3.  Allahpundit at Hot Air calls this “the most ominous pause in modern legal history.”  He also says, “It’s the first and last time we’ll ever have a chance to say, ‘Nice job, Joy Behar.’”

It’s the first and last time we’ll ever have a chance to say, “Nice job, Joy Behar.”

In the Pews

1.  Jim Wallis offers his usual good-guys-versus-bad-guys viewpoint on budget issues:

Our country is in the midst of a clash between two competing moral visions, between those who believe in the common good, and those who believe individual good is the only good. A war has been declared on the poor, and it is a moral imperative that people of faith and conscience fight on the side of the most vulnerable.

Jim is a kind man, and he means well.  We had an interview that went haywire about a year ago, when Jim denied receiving, but had received, funding from George Soros.  He said in a phone call afterward that he had honestly been unaware, and I give him the benefit of the doubt.  There were also some bad numbers that got around, as though Jim had received a much larger amount of money from Soros than he actually had.  (Well, we don’t know what individuals might have given to Sojourners, but I believe the total from Soros to Sojourners — at least back then — came to something like $325K.)  I felt bad at how much distress it brought to Jim, and I felt bad about the false numbers (at one point, BigGovernment reported Sojourners’ total budget number as the number they had received from Soros; it was quickly corrected, but the bad numbers stayed in circulation).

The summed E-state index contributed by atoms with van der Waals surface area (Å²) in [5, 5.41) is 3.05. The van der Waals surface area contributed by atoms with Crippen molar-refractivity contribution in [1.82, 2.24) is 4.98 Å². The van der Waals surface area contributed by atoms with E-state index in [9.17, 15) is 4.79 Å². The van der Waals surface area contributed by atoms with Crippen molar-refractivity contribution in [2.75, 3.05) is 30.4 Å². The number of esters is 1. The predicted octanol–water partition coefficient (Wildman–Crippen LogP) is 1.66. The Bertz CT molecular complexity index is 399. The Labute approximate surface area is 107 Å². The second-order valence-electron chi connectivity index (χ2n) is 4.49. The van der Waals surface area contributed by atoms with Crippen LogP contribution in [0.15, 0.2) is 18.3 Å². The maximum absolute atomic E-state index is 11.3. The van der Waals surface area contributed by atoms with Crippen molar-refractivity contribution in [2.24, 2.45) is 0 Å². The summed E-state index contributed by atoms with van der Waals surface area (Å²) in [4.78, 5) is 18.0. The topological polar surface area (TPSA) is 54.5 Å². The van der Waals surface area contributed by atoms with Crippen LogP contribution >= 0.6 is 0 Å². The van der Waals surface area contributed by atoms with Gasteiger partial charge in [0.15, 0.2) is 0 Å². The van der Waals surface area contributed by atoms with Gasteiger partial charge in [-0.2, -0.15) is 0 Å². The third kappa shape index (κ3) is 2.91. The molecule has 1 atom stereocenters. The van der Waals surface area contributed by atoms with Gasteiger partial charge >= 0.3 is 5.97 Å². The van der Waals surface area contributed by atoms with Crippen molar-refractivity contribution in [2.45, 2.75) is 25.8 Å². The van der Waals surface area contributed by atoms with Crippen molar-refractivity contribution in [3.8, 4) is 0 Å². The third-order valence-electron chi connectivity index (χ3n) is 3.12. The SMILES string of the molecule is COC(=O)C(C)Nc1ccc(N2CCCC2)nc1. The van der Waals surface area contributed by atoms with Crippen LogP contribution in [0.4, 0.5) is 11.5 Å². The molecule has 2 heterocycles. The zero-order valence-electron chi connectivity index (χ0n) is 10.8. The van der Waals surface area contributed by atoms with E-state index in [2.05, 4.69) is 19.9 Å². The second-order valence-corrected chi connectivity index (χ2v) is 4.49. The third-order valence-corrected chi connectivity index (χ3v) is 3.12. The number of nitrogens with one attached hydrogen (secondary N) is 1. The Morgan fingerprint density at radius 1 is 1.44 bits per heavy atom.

I was not particularly bothered that Jim received money from Soros.  What bothered me was the way he attacked Marvin Olasky of World Magazine.  He ultimately apologized, but it was the same good-guys-and-bad-guys approach he’s put across in his writing and speaking and teaching for many years.  We’re not playing cops and robbers.  Most people on both sides of the aisle are good, intelligent, compassionate people, with different ideas about what best serves the common good.  We need to move beyond these dichotomized, assail-the-motives approaches.

2.  Motherhood is a Calling, from the Desiring God folks.

3.  Sarah Pulliam Bailey on “How Christians Warmed to Harry Potter.”  Also, if you’re looking for a review of the new Potter movie, I recommend Rebecca Cusey’s review.  My feelings on the movie were a little different, though; I’ll post them soon.

About Timothy Dalrymple

Timothy Dalrymple was raised in non-denominational evangelical congregations in California. The son and grandson of ministers, as a young boy he spent far too many hours each night staring at the ceiling and pondering the afterlife.
 
In all his work he seeks a better understanding of why people do, and do not, come to faith, and researches and teaches in religion and science, faith and reason, theology and philosophy, the origins of atheism, Christology, and the religious transformations of suffering